The Other Side of the Wind (Orson Welles, 2018)

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filmyfan
Joined: Fri Feb 02, 2007 9:50 am

Re: The Other Side of the Wind (Orson Welles, 2018)

#301 Post by filmyfan » Sat Dec 29, 2018 3:53 pm

Got my free digital download delivered today..after giving some money to complete the project over 3 years ago..

I have to admit I forgot about it!

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MichaelB
Joined: Fri Aug 11, 2006 6:20 pm
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Re: The Other Side of the Wind (Orson Welles, 2018)

#302 Post by MichaelB » Sun Dec 30, 2018 11:01 am

That reminds me: I’m still owed a set of Jan Švankmajer Blu-rays for investing in his last film way back when. But I assumed at the time that “late 2018” translated to “any time in 2019”, as that’s usually the case.

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The Elegant Dandy Fop
Joined: Thu Dec 09, 2004 3:25 am
Location: Los Angeles, CA

Re: The Other Side of the Wind (Orson Welles, 2018)

#303 Post by The Elegant Dandy Fop » Sun Dec 30, 2018 3:17 pm

How does the digital download look? Netflix has real shitty encoding (understandably for speed reasons), and seeing a film shot in various film formats and colors, I'd occasionally encounter incredibly annoying macroblocking. I've also been secretly holding off on re-watching this film as I'm holding out hope that it plays on 35mm in Los Angeles soon.

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filmyfan
Joined: Fri Feb 02, 2007 9:50 am

Re: The Other Side of the Wind (Orson Welles, 2018)

#304 Post by filmyfan » Sun Dec 30, 2018 4:00 pm

The Elegant Dandy Fop wrote:
Sun Dec 30, 2018 3:17 pm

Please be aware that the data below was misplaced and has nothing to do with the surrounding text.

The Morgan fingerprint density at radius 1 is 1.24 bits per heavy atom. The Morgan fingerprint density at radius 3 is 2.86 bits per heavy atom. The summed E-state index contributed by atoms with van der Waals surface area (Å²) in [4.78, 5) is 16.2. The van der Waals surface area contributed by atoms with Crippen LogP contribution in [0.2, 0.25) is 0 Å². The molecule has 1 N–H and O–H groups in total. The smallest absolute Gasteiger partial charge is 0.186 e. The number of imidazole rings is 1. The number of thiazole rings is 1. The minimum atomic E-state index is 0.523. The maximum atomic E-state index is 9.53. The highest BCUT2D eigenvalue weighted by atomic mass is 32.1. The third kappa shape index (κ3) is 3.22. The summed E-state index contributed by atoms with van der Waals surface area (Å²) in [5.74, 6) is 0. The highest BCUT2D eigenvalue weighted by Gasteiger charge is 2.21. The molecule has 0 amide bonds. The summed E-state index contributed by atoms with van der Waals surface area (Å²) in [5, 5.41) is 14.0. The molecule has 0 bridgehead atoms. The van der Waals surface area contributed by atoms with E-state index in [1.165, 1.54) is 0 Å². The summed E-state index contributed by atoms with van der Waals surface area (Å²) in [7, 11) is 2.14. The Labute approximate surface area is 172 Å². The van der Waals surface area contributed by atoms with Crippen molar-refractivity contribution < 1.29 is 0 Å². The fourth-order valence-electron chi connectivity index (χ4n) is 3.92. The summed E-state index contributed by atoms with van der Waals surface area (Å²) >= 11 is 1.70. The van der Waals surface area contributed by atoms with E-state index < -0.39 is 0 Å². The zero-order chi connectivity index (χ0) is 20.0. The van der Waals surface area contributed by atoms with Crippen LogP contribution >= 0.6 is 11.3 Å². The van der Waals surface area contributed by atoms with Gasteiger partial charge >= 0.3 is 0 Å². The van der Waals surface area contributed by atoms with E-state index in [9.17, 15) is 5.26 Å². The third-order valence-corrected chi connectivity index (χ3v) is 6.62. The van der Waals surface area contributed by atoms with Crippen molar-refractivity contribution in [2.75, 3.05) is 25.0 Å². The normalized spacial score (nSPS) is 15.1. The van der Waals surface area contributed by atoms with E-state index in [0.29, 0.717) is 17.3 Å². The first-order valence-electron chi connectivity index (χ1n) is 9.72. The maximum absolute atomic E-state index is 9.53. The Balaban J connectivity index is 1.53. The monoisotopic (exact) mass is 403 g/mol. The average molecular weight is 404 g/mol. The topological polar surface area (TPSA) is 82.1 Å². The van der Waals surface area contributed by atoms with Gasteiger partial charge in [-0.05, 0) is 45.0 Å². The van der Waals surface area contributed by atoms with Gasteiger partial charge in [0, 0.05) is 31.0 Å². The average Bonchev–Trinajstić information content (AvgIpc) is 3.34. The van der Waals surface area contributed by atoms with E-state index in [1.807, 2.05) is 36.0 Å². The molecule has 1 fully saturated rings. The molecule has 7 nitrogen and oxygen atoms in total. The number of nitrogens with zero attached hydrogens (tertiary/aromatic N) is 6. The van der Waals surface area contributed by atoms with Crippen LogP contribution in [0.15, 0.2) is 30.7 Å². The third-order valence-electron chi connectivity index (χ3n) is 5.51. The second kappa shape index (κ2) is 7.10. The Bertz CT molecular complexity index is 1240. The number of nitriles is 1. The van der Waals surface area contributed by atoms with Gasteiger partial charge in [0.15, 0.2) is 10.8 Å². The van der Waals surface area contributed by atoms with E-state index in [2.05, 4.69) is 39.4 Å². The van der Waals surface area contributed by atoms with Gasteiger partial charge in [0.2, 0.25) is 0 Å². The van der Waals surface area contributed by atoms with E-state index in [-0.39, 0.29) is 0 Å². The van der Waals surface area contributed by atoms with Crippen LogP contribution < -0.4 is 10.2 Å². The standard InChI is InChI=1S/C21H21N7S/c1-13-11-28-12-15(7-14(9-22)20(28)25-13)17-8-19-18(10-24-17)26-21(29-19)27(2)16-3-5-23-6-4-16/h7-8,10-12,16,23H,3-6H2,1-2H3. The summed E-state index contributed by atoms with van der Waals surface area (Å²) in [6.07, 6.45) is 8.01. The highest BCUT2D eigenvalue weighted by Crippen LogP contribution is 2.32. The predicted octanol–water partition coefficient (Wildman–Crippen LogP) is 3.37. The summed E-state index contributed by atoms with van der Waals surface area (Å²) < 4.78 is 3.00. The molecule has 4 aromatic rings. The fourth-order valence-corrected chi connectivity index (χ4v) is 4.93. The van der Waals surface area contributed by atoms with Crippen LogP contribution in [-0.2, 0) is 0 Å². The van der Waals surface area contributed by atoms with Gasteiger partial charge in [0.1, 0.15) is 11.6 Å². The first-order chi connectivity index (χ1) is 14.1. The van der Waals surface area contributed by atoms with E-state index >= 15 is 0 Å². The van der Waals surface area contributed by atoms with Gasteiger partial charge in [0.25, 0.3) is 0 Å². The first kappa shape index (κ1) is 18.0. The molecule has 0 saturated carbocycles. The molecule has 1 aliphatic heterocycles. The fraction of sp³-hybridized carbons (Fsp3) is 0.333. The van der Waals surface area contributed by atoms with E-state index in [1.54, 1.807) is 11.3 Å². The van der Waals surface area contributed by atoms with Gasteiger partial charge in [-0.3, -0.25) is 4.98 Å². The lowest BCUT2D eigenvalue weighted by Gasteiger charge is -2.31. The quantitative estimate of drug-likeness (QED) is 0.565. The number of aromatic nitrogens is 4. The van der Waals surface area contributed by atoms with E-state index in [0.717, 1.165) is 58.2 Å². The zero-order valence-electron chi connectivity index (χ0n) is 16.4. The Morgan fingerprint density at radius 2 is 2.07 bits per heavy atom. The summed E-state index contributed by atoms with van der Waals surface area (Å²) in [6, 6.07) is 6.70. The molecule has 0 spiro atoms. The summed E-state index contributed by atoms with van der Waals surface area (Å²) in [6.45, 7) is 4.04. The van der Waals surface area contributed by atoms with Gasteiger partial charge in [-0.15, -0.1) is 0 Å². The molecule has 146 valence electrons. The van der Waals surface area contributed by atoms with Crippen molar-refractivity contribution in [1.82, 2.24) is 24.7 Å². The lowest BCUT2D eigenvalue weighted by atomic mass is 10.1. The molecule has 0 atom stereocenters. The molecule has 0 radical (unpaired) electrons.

How does the digital download look? Netflix has real shitty encoding (understandably for speed reasons), and seeing a film shot in various film formats and colors, I'd occasionally encounter incredibly annoying macroblocking. I've also been secretly holding off on re-watching this film as I'm holding out hope that it plays on 35mm in Los Angeles soon.
I will let you know when I have downloaded it..may be a few days/week or so yet (due to work commitments!).

I was hoping to catch the screening in London as well..but again due to work the screening times didn't suit.

JPJ
Joined: Mon Dec 15, 2008 8:23 am

Re: The Other Side of the Wind (Orson Welles, 2018)

#305 Post by JPJ » Wed Feb 06, 2019 12:35 am

If anyone is still interested in cd's,La-La Land records just released Michel Legrand's score.

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Red Screamer
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Re: The Other Side of the Wind (Orson Welles, 2018)

#306 Post by Red Screamer » Fri Oct 23, 2020 1:25 pm

Alex Ross Perry on Hopper/Welles. I hadn't heard this take on the footage before:
Alex Ross Perry wrote:If anybody ought to be credited as the author of this newly resurfaced footage, aside from Filip Jan Rymsza and Bob Murawski, who assembled it in the present, it might as well be Jake Hannaford, the character played on camera by John Huston in The Other Side of the Wind (2018), and off camera here by Welles.

...The realization that Hopper is being, at times, aggressively forced to address his beliefs in the power of movies, by a fictional character, comes slowly; you can watch it begin to wear off when, after about an hour, Hopper no longer treats this as an interview and starts referring to Hannaford by name, knowing full well that arguing with the film’s main character would provide better material than continuing to parse The Last Movie in highly specific detail.
At the time, I don't remember any reviews mentioning that, in The Other Side of the Wind you can hear Welles' voice offscreen, doing one of the faux-interviews. That always struck me as a wonderfully weird moment.

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The Elegant Dandy Fop
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Re: The Other Side of the Wind (Orson Welles, 2018)

#307 Post by The Elegant Dandy Fop » Fri Oct 23, 2020 2:55 pm

Is it possible to give Hopper/Welles its own individual thread?

One of the simultaneously frustrating and exciting parts of Orson Welles' career as an independent filmmaker is all the odds and ends of his career. There's The Merchant of Venice, where Shylock's monologue is missing, The Deep, with its incomplete ending, and even The Other Side of the Wind, which in its current state exists as a version of the film and even in all its brilliance, will never be Welles vision as Welles' use and understanding of editing was unlike anything of his era.